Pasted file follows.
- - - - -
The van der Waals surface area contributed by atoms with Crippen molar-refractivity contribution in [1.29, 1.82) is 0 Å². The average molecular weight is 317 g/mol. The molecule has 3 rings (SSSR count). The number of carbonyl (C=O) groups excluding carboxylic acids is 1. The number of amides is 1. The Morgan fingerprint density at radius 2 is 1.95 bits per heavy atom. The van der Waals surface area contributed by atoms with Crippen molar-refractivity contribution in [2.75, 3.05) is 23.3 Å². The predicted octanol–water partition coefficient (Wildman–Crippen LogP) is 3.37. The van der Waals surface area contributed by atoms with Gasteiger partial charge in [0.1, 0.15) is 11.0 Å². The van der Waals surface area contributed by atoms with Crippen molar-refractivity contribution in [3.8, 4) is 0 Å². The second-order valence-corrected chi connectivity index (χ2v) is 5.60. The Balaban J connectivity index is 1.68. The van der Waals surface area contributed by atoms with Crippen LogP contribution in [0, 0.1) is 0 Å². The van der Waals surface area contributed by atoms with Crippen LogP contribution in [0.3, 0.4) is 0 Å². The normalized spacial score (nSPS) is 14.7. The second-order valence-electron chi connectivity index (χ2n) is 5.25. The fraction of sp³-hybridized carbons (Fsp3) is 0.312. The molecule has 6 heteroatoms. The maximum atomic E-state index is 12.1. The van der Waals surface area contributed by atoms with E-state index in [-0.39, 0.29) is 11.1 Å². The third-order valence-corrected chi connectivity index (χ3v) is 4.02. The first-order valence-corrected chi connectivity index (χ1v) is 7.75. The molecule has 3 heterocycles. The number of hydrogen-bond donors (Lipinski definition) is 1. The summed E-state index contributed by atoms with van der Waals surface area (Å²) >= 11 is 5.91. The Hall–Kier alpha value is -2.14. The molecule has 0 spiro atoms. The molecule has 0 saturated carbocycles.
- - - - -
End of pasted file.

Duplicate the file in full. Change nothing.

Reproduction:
The van der Waals surface area contributed by atoms with Crippen molar-refractivity contribution in [1.29, 1.82) is 0 Å². The average molecular weight is 317 g/mol. The molecule has 3 rings (SSSR count). The number of carbonyl (C=O) groups excluding carboxylic acids is 1. The number of amides is 1. The Morgan fingerprint density at radius 2 is 1.95 bits per heavy atom. The van der Waals surface area contributed by atoms with Crippen molar-refractivity contribution in [2.75, 3.05) is 23.3 Å². The predicted octanol–water partition coefficient (Wildman–Crippen LogP) is 3.37. The van der Waals surface area contributed by atoms with Gasteiger partial charge in [0.1, 0.15) is 11.0 Å². The van der Waals surface area contributed by atoms with Crippen molar-refractivity contribution in [3.8, 4) is 0 Å². The second-order valence-corrected chi connectivity index (χ2v) is 5.60. The Balaban J connectivity index is 1.68. The van der Waals surface area contributed by atoms with Crippen LogP contribution in [0, 0.1) is 0 Å². The van der Waals surface area contributed by atoms with Crippen LogP contribution in [0.3, 0.4) is 0 Å². The normalized spacial score (nSPS) is 14.7. The second-order valence-electron chi connectivity index (χ2n) is 5.25. The fraction of sp³-hybridized carbons (Fsp3) is 0.312. The molecule has 6 heteroatoms. The maximum atomic E-state index is 12.1. The van der Waals surface area contributed by atoms with E-state index in [-0.39, 0.29) is 11.1 Å². The third-order valence-corrected chi connectivity index (χ3v) is 4.02. The first-order valence-corrected chi connectivity index (χ1v) is 7.75. The molecule has 3 heterocycles. The number of hydrogen-bond donors (Lipinski definition) is 1. The summed E-state index contributed by atoms with van der Waals surface area (Å²) >= 11 is 5.91. The Hall–Kier alpha value is -2.14. The molecule has 0 spiro atoms. The molecule has 0 saturated carbocycles.